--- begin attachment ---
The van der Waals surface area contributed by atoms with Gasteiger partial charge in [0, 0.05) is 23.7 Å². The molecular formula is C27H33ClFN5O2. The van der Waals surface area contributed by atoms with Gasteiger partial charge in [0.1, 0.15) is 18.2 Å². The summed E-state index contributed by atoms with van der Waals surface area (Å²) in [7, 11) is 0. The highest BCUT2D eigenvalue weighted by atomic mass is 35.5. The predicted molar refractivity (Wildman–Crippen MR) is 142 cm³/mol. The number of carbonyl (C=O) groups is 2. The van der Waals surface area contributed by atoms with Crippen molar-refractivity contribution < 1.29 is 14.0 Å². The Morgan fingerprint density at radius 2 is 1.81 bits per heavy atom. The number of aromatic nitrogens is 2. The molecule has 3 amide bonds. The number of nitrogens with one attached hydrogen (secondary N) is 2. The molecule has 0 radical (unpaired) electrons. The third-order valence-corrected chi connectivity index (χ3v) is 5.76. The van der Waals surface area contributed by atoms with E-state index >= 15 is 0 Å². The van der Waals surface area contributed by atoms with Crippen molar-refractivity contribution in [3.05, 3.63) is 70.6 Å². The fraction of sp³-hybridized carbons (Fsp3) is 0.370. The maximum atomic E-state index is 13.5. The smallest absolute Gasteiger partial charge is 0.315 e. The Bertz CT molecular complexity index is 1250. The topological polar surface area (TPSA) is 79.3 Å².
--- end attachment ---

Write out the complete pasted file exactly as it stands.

The van der Waals surface area contributed by atoms with Gasteiger partial charge in [0, 0.05) is 23.7 Å². The molecular formula is C27H33ClFN5O2. The van der Waals surface area contributed by atoms with Gasteiger partial charge in [0.1, 0.15) is 18.2 Å². The summed E-state index contributed by atoms with van der Waals surface area (Å²) in [7, 11) is 0. The highest BCUT2D eigenvalue weighted by atomic mass is 35.5. The predicted molar refractivity (Wildman–Crippen MR) is 142 cm³/mol. The number of carbonyl (C=O) groups is 2. The van der Waals surface area contributed by atoms with Crippen molar-refractivity contribution < 1.29 is 14.0 Å². The Morgan fingerprint density at radius 2 is 1.81 bits per heavy atom. The number of aromatic nitrogens is 2. The molecule has 3 amide bonds. The number of nitrogens with one attached hydrogen (secondary N) is 2. The molecule has 0 radical (unpaired) electrons. The third-order valence-corrected chi connectivity index (χ3v) is 5.76. The van der Waals surface area contributed by atoms with E-state index >= 15 is 0 Å². The van der Waals surface area contributed by atoms with Crippen molar-refractivity contribution in [3.05, 3.63) is 70.6 Å². The fraction of sp³-hybridized carbons (Fsp3) is 0.370. The maximum atomic E-state index is 13.5. The smallest absolute Gasteiger partial charge is 0.315 e. The Bertz CT molecular complexity index is 1250. The topological polar surface area (TPSA) is 79.3 Å².